8. Treat wounds

Torch ginger plant consists of anti-microbial properties. It is quite effective for treating wounds so that the wound remains sterile and quickly healed. Compared to using chemical drugs, you better use the natural way of this plant.

9. Neutralize stomach acid

If you are suffering from problems with stomach acid then consuming Torch ginger plant regularly can neutralize your stomach acid. Apart from that you should also maintain a healthy diet like not eating too spicy or too sour food. Eating just in time can also keep stomach acid stable.

10. As a diet menu

Torch ginger plant consists of low fat. So it must be consumed by those who are on a diet program.

Traditional uses and benefits of Torch ginger

  • In southeastern Asia, it is used in traditional medicine.
  • Traditionally it is believed that a daily intake of the raw inflorescence can reduce diabetes and hypertension.
  • In Malaysia, it is believed that the decoction of its fruits is used to treat earaches, while the decoction of the leaves is used for cleansing wounds.
  • Leaves are also used by post-partum women and mixed with other aromatic herbs in water for bathing to remove body odor.
  • In North Kolaka, Indonesia used for treatment of thyroid fever symptoms like mouth sores, diarrhea, coughs, and lack of appetite.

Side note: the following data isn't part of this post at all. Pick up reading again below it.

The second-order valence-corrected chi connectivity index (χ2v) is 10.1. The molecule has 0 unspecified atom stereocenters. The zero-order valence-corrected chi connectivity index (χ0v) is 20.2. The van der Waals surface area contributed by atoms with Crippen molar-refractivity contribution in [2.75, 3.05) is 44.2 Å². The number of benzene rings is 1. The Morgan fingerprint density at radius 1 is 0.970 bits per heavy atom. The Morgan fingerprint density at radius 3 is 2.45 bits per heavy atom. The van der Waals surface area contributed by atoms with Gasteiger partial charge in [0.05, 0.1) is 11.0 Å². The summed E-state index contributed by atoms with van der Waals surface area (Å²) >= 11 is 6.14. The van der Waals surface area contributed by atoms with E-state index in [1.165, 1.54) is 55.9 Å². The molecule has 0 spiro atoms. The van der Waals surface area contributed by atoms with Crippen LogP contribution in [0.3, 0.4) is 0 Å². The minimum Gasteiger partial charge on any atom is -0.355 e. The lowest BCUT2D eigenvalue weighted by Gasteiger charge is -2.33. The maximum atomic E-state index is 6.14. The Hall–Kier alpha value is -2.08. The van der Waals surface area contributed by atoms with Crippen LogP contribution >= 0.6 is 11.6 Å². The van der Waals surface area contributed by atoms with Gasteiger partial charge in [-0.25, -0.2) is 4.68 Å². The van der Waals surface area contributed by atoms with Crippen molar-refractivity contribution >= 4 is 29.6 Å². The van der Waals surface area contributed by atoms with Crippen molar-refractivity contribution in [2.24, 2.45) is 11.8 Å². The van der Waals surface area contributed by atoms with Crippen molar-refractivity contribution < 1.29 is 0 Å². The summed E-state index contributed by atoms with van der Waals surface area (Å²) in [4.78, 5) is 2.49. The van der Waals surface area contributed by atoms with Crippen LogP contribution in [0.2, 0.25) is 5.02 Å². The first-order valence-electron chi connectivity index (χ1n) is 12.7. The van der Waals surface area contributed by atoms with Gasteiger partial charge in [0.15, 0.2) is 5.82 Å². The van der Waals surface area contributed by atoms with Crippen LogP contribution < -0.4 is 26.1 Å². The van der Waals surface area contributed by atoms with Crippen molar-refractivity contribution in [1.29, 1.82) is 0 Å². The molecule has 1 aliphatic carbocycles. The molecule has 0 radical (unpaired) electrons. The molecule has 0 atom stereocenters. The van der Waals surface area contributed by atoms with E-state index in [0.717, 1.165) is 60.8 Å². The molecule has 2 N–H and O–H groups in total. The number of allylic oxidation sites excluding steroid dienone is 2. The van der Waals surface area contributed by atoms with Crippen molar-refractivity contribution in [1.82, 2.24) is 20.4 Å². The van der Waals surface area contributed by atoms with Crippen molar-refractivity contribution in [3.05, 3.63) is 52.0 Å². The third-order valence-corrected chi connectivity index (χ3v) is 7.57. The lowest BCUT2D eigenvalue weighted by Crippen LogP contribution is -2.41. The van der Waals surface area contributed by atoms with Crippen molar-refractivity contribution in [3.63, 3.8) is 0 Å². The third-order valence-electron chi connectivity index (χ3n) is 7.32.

Culinary Uses

  • In Southeast Asia, flowers, fruits, and young and tight buds are consumed by humans as spice in curries, fish soups, stir-fried vegetables and salads.
  • The fruit is very sour but edible, and can be used in cooking.
  • Less commonly, the hearts of young vegetative shoots are used for flavoring dishes or eaten raw with rice.
  • Ripe fruits can be eaten raw or processed into sweets.
  • In Malaysia it is used for flavoring ‘laksa’ (a special noodle dish) and many other local dishes.
  • Immature flower buds of the Torch Ginger have a unique fragrance and taste which is mainly used in Singapore, Malaysia and Thailand.
  • Some common dishes that use the flower bud are rojak and laksa.
  • In Singapore and Malaysia, the bud is sometimes added to Peranakan fish curry.
  • Raw bud is added to a salad called “khaao yam” or eaten with a spicy sauce in Thailand.
  • In North Sumatra, the flower buds are used for a stewed fish dish called Arsik ikan mas.
  • In Bali, people use the white part of the bottom part of the trunk for cooking chili sauce called Sambal Bongkot, and use the flower buds to make chili sauce called Sambal Kecicang.
  • In Thailand, it is eaten in a kind of Thai salad preparation.
  • In Malaysia, the flower is an essential ingredient in cooking the fish broth for a kind of spicy sour noodle soup called Asam Laksa, Nin the preparation of a kind of salad called Kerabu and many other Malay dishes.